Former professional rugby player Ed Jackson has scaled the height of Mt Everest up the staircase at his parents’ house. The Bath resident made the journey of 8,848 metres, across 89,056 stairs or 2,783 trips up and down the same flight of stairs.
Jackson, 31, was told he may never walk again after sustaining injuries in a swimming pool accident in 2017, yet his incredible recovery has seen him take on many inspiring challenges though, including walking up Snowdon in Wales and Mount Buet in France.
The latest challenge began on Tuesday April 21 at 8.00AM with Jackson attempting to hike the height of Mt Everest on his staircase. He walked the final step at 4.00pm on Friday.
The former Bath and London Wasps forward spent over eight hours a day hobbling up the staircase on effectively one leg due to his Brown-Sequard Syndrome, a neurological condition that results in weakness or paralysis of one side of the body. As he stood atop of his metaphorical summit, he had raised over £34,000 for spinal cord research foundation, Wings for Life, and NHS affiliated charities.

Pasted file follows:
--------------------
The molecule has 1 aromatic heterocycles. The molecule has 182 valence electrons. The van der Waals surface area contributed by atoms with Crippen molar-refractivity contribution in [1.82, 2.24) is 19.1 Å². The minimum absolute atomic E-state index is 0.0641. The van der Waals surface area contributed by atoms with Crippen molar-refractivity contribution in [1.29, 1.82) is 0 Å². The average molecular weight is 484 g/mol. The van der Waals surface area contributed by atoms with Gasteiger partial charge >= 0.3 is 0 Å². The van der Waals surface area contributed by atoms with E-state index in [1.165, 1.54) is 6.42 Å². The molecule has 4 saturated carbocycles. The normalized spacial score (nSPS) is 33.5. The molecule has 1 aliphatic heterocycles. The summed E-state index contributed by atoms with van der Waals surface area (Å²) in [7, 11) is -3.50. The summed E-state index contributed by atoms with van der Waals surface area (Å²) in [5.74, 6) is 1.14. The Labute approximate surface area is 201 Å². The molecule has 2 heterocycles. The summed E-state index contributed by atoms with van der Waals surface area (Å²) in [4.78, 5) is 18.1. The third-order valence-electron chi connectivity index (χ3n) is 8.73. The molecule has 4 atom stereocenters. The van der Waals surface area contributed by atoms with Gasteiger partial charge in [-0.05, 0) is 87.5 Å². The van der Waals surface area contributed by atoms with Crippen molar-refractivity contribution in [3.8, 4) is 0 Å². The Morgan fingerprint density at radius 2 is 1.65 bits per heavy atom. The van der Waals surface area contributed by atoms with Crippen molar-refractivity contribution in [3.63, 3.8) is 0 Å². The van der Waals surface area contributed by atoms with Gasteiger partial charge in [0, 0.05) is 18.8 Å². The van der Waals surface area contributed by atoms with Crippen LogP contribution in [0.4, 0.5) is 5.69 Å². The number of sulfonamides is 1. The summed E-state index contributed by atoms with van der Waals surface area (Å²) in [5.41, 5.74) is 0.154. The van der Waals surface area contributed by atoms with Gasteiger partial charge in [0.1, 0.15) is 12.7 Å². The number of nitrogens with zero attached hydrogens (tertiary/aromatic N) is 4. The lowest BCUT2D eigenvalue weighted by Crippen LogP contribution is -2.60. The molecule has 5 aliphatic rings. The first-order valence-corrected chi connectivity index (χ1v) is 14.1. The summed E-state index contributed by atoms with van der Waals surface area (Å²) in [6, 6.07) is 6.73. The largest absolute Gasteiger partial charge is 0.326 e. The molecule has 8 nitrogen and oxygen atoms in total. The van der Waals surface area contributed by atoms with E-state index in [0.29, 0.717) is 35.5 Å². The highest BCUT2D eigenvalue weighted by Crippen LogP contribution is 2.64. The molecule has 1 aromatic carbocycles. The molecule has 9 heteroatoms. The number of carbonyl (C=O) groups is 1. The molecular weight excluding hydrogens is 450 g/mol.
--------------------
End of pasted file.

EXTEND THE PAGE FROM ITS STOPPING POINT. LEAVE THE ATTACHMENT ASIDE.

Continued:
Jackson began Friday’s final effort at 4:00am, with a head torch illuminating the darkness of the corridor, climbing 2,168 metres or 10,912 steps.
The challenge wasn’t without the usual pains and perils that one usually encounters on Mt Everest, with him suffering numerous blisters to his fingers and toes, as well as several avalanches of styrofoam caused by his wife and step-mother.
“What a weird four days it’s been! I thought this challenge would be unbelievably tedious, but have enjoyed so much support from people in so many different ways, be it joining in on my Instagram live sessions or calls of good luck. I’m overwhelmed with the amount of money we have raised for some great charities, I can’t thank everybody enough for their generous donations. The biggest thanks probably needs to go to my wife and parents for putting up with me!”Ed Jackson
You can donate to Ed’s amazing efforts via his fundraising page at Virgin Money Giving where he is, at time of writing, 98% of the way toward his £40,000 total, having raised a fantastic £39,365.